Roy Assaf Dance made its New York debut this week with two works, Six Years Later and The Hill, both choreographed and performed by Assaf and his dancers. The Israeli company premiered on October 12 at the Baryshnikov Arts Center, after performing at Jacob’s Pillow, Dance Place in D.C., and American Dance Festival.
The evening opened with Six Years Later (2011), a simple but viscerally moving duet. Danced by Assaf and dancer Madison Hoke, the piece manages to embody the emotional stages of a romantic relationship before our eyes. Assaf uses the stage well in depicting the journey of these two people; they nearly always occupy the same space, creating a sense of intimacy in their progression.
The first section sees the two in constant physical connection, and as the piece progresses, that physical connection works to evoke a range of emotions, including friendship, passionate love, frustration, leading to a separation that still sees the two in a kind of mutual orbit. The piece’s second section lightens a bit, set to a sixties pop song that touts the virtues of reflecting on the past. The dancers encounter each other again, ostensibly six years later, and reconnect, becoming in sync once again.
The Hill (2012) is an all male trio, danced by Assaf, Igal Furman, and Avshalom Latucha. Based on a Jerusalem battle in 1967’s Six-Day War, the piece illustrates the particular experience of war veterans.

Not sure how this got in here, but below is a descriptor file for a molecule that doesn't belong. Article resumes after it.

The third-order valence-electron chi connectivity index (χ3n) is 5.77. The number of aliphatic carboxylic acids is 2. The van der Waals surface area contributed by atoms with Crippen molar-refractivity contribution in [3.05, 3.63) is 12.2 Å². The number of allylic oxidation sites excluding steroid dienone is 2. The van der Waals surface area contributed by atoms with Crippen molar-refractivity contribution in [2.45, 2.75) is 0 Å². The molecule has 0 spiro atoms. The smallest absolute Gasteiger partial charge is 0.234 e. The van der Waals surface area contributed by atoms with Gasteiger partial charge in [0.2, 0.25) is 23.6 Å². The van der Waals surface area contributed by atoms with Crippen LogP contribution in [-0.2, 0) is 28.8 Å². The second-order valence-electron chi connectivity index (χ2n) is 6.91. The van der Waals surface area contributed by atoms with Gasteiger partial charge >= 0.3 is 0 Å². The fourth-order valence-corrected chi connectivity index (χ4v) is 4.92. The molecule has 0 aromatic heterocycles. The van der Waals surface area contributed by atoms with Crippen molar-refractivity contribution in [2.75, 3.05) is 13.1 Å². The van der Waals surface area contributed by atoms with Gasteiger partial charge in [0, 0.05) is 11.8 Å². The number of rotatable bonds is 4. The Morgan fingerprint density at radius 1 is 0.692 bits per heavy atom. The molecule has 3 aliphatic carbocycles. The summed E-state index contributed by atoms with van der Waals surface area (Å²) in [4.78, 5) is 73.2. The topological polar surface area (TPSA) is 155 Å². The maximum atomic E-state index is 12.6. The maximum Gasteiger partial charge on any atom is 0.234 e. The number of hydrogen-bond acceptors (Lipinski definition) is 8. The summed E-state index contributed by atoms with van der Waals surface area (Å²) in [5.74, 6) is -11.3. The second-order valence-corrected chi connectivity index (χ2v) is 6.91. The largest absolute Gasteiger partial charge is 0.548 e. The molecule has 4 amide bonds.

Physicality reigns in the trio, as the choreography sees the three dancers moving equally in connection and isolation. Assaf manages to convey a sense of the military unit, through marching formations and salutes, while also evoking the mental and emotional solitude that often comes from having been in battle. Weaving traditional Israeli dances with chaotic choreography, moments of stillness, and recognizable mime, The Hill leaves the audience breathless, as though we, too, had just fought.
It's easy to see why Assaf has been one of the most sought after choreographers in contemporary dance. His choreography shines through the evening. The minute details of his movements are nearly imperceptible—in the shake of a foot or the way an arm swings—but without those nuances, the pieces would be entirely different.